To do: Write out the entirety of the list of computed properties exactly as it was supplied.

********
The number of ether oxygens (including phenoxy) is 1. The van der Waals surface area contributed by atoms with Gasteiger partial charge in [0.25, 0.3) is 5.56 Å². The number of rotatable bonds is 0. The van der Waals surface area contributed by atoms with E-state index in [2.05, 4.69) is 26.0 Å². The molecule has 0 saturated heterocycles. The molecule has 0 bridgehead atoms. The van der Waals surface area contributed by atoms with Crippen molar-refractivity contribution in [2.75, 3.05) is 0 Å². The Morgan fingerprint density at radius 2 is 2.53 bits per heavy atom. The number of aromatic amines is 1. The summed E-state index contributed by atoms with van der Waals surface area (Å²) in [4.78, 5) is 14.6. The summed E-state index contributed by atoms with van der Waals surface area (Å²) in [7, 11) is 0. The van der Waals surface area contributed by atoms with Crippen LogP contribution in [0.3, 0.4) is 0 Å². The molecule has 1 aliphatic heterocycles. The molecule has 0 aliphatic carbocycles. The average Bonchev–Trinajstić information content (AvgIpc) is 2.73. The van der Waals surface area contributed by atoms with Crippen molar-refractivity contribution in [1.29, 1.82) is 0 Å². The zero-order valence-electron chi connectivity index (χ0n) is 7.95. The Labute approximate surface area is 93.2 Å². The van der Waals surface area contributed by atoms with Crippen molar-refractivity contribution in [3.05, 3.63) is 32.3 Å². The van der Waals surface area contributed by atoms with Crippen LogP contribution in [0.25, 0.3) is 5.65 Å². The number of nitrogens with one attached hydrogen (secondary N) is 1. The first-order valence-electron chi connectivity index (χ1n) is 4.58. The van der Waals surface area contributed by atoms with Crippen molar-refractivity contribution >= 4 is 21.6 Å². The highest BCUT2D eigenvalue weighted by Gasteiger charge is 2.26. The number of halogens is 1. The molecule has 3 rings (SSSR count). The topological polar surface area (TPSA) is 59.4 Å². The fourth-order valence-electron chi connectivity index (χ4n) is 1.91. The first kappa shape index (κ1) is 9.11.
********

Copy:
The number of ether oxygens (including phenoxy) is 1. The van der Waals surface area contributed by atoms with Gasteiger partial charge in [0.25, 0.3) is 5.56 Å². The number of rotatable bonds is 0. The van der Waals surface area contributed by atoms with E-state index in [2.05, 4.69) is 26.0 Å². The molecule has 0 saturated heterocycles. The molecule has 0 bridgehead atoms. The van der Waals surface area contributed by atoms with Crippen molar-refractivity contribution in [2.75, 3.05) is 0 Å². The Morgan fingerprint density at radius 2 is 2.53 bits per heavy atom. The number of aromatic amines is 1. The summed E-state index contributed by atoms with van der Waals surface area (Å²) in [4.78, 5) is 14.6. The summed E-state index contributed by atoms with van der Waals surface area (Å²) in [7, 11) is 0. The van der Waals surface area contributed by atoms with Crippen LogP contribution in [0.3, 0.4) is 0 Å². The molecule has 1 aliphatic heterocycles. The molecule has 0 aliphatic carbocycles. The average Bonchev–Trinajstić information content (AvgIpc) is 2.73. The van der Waals surface area contributed by atoms with Crippen molar-refractivity contribution in [1.29, 1.82) is 0 Å². The zero-order valence-electron chi connectivity index (χ0n) is 7.95. The Labute approximate surface area is 93.2 Å². The van der Waals surface area contributed by atoms with Crippen molar-refractivity contribution in [3.05, 3.63) is 32.3 Å². The van der Waals surface area contributed by atoms with Crippen LogP contribution in [0.25, 0.3) is 5.65 Å². The number of nitrogens with one attached hydrogen (secondary N) is 1. The first-order valence-electron chi connectivity index (χ1n) is 4.58. The van der Waals surface area contributed by atoms with Crippen molar-refractivity contribution >= 4 is 21.6 Å². The highest BCUT2D eigenvalue weighted by Gasteiger charge is 2.26. The number of halogens is 1. The molecule has 3 rings (SSSR count). The topological polar surface area (TPSA) is 59.4 Å². The fourth-order valence-electron chi connectivity index (χ4n) is 1.91. The first kappa shape index (κ1) is 9.11.